Jerusalem (CNN) -- Thursday evening and the line outside Israel's Channel 2 production facility is getting longer. Dozens of eager fans are waiting to enter the studio for the season finale taping of, "Eretz Nehederet," or "What a Wonderful Country."
It's one of the hottest tickets in town as the program, finishing up its seventh season, is the country's single most popular and influential television comedy. The show, a hybrid of sorts between America's "Saturday Night Live" and "The Daily Show," offers up a weekly dose of biting political satire in the familiar fake news and sketch format.
Impersonations of politicians and pop culture figures are the show's stock and trade. Israeli Prime Minister Benjamin Netanyahu routinely gets pilloried as an indecisive and smarmy buffoon unable to keep his fractious political coalition in check while his political rival Tzipi Livni is portrayed as a feckless and egomaniacal politician battling an addiction to Facebook.
"To do a good satire you need to take sides -- any side -- but just take a side and then attack with your jokes and comedy," says cast member Eli Finish. And that's just what the show's writers and cast do.
A recent episode offered a send-up off the rocky relationship between Netanyahu and American President Barack Obama. The scene begins with the actor depicting Netanyahu seeking to smooth over his relationship with Obama in the White House. Through a series of accidents he ends up setting the American flag on fire, stomping on it then torching a copy of Obama's proposed Middle East peace plan.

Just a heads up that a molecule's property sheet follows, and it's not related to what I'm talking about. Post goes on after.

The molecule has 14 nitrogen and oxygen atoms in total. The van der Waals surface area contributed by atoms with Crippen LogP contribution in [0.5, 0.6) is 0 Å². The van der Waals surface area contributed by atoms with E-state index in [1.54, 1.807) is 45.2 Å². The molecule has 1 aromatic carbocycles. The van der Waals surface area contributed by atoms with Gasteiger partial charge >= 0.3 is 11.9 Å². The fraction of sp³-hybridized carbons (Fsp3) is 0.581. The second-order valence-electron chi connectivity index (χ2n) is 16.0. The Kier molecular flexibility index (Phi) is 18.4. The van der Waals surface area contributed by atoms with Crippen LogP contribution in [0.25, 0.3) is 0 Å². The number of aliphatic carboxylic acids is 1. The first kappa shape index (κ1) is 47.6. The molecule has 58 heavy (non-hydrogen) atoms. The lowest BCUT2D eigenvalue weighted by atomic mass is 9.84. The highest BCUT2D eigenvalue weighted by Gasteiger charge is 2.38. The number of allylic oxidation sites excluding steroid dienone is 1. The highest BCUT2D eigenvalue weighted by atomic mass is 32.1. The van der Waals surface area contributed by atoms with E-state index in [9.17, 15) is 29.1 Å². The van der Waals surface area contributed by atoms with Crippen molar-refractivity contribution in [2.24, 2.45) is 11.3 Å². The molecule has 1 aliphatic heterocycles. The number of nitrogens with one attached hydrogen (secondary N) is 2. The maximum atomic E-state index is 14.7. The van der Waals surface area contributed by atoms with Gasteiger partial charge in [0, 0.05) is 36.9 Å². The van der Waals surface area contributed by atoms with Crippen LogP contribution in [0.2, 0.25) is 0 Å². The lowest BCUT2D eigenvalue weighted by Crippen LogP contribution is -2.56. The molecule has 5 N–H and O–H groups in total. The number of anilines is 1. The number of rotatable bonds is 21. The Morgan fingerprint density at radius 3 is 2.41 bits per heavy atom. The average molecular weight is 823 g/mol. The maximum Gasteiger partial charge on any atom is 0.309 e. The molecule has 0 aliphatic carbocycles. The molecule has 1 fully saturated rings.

The comedy sometimes pushes the boundaries of comfort, providing a glimpse into how many Israelis believe they are viewed by the outside world.
Shani Cohen, one of the show's two female players, says that life in Israel brings a unique flavor to the show's comedy. "Sometimes things are so surreal that we have to laugh about it -- even about the hardest stuff."
Cast member Finish says the Middle Eastern environment is excellent fodder for the show.
"When you have a lot of security situations and wars from time to time and soldiers -- you have material for comedy"
Both actors say there are no comedic red lines on the show and that Israeli society has grown more tolerant of jokes about once taboo subjects. "I think 10 years ago nobody dared to laugh about the Holocaust," observes Cohen.
While it has not been a topic in the show, Finish says tough subjects are good source material. "I think that the most hard situation, like a funeral or dead people or kidnapping -- this is the material for comedy." But he concedes, "it depends on how you do it and how sensitive you can stay."
Regardless of the subject matter the cast and crew of Eretz Nehederet are doing something right. People are watching and complaining -- which for Finish is a vote of success.
"If you get complaints this means you do something -- you do something -- you cannot be ignored."